QDK: A few guys who weren’t at the IPL have been playing four-day cricket. I know it’s not T20 but at least they’ve had some batting time. I don’t think we’re undercooked. To say that would be the soft option.
NH: Which of your less well-known players might emerge in this series?
QDK: I think a guy like Klaasy (Heinrich Klaasen). He made a couple of statements against Australia. His batting in the nets has been unbelievable. He’s one to keep an eye on.
NH: One name who isn’t there is AB de Villiers. Should South African cricket move on, or should they be asking him whether he’s available for next year’s T20 World Cup?
QDK: I haven’t given it much thought. If I ask myself what’s the best way of winning an ICC event, if it’s a case of having him in the team, then sure.
AB de Villiers is not in South Africa’s plans for England, but De Kock would love him on board
There are a couple of questions we need to ask among the management and staff. When that happens, I’ll have a better idea.
NH: But would you like AB de Villiers in your team?
QDK: Every team wants AB in it. But the T20 World Cup is a while away. Who knows if it’s going to go on, or where. We’re still in the dark. But yeah, any guy would want AB in the team.
NH: Graeme Smith, South Africa’s director of cricket, ruled you out of being the Test captain because he didn’t want too much on your plate. Did you agree with that? And how important is it to make sure you’re fresh?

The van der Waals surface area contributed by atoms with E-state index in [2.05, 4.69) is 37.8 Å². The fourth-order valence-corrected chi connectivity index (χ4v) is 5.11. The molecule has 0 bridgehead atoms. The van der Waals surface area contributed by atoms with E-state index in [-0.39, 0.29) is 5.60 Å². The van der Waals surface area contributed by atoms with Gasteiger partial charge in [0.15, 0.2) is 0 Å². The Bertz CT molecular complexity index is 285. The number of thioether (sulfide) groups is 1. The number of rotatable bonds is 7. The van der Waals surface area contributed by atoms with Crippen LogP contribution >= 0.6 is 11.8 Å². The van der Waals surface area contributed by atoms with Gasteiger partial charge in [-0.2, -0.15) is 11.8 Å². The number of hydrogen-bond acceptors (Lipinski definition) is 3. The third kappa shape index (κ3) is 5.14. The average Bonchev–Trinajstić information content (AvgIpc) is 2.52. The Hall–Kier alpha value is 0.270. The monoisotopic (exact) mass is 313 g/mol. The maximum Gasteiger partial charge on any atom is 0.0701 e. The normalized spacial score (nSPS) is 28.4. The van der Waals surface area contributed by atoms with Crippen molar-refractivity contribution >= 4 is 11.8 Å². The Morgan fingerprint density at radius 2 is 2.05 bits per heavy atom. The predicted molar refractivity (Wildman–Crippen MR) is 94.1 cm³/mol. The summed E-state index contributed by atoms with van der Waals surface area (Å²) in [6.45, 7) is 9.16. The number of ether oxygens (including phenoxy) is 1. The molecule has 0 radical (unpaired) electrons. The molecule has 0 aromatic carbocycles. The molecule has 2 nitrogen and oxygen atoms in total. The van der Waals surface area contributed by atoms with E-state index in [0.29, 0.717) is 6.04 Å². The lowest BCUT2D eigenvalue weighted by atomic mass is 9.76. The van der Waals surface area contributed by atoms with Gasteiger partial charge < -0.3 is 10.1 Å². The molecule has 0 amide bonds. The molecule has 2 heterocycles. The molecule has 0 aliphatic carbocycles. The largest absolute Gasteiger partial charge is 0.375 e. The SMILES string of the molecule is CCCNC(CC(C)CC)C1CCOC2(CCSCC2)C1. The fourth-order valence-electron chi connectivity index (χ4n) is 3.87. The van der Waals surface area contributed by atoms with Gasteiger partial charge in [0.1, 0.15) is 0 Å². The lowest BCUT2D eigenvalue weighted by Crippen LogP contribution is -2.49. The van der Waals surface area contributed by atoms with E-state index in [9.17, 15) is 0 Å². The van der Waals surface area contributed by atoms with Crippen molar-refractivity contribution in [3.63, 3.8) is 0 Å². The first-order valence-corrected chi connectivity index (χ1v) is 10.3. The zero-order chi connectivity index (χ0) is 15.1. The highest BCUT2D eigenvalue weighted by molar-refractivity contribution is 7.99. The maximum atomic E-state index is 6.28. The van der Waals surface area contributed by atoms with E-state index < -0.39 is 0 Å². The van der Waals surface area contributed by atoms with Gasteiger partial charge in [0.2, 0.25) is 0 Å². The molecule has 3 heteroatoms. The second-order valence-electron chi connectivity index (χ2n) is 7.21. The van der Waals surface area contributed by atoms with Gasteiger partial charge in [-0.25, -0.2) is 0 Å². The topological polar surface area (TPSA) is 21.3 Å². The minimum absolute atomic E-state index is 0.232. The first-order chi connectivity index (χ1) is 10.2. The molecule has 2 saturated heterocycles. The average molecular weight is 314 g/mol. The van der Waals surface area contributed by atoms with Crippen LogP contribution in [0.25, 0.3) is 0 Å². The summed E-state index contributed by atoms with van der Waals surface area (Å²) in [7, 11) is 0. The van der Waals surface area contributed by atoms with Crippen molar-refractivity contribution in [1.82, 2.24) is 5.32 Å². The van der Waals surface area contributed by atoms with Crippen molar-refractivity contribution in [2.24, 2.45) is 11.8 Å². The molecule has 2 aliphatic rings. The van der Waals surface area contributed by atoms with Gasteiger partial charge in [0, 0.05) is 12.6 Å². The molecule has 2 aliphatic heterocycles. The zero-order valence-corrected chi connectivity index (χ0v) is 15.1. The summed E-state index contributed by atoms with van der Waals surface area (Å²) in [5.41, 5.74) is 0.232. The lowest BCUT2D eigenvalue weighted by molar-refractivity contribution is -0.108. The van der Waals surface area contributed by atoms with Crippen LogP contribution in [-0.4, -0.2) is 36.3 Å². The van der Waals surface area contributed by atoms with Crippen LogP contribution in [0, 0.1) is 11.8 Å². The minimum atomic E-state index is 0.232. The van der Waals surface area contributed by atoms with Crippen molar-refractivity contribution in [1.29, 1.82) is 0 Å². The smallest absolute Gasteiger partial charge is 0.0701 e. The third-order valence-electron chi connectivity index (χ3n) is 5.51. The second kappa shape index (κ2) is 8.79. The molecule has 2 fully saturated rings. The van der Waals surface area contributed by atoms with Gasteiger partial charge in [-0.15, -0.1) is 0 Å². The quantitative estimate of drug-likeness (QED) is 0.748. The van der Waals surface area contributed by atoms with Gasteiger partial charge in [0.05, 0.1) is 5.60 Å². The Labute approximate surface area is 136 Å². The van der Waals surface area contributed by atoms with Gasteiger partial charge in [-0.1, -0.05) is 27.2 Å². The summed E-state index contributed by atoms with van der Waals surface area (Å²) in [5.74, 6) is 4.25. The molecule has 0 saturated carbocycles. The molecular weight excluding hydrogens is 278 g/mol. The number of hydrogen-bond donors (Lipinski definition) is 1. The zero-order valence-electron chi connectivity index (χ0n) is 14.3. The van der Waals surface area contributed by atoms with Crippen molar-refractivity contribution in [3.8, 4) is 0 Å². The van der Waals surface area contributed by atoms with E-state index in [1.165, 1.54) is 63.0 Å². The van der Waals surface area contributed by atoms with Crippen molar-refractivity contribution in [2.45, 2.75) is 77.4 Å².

QDK: Me and Bouch (coach Mark Boucher) had a chat about it. I said if I had the Test captaincy, it’s going to be tough. And he agreed.
If it’s just ODI or white-ball, it’s very much manageable. The Test job, I’m not too sure. Maybe I do need that responsibility. It’s hard to put a finger on it at the moment.
The 27-year-old has been forced to pull back from contention for South Africa’s test captaincy
NH: But it sounds like you want to keep the gloves in all three formats?
QDK: Keeping helps me out a lot with my captaincy. I’m able to read the game better and understand how things are going on the field. I’ve fielded a couple of times in my life and I couldn’t read the game as well.
NH: The modern game is about match-ups. Among the tastier ones in this series is you against Jofra Archer.
QDK: Yeah, you always know he’s going to come steaming in, especially in T20 cricket in the powerplay.
He hits a hard length and he’s a tough bowler to face. He and I play very competitively against each other. I don’t think either of us has come out on top, but we’re always in each other’s faces.
Jofra Archer will be one of the biggest threats to South Africa in the series starting on Saturday
NH: How weird will it be to play without spectators at Newlands?
QDK: It is going to feel weird playing against England without you guys singing your anthems. We always remember the Barmy Army and the trumpet player — that’s something we will miss.
They’re supporting England but we enjoy the camaraderie. And we’ll dearly miss the noise that Cape Town brings — cricket has a big fan base down here.
NH: During lockdown, a lot of South Africans have been craving seeing their heroes again. Does tonight feel like a big night?
QDK: Yeah, it’s going to be big. It’s a fresh start, almost the start of our season. We want to get off on a good note. A lot of people will be watching us from their couches, and we want to play the best cricket we can.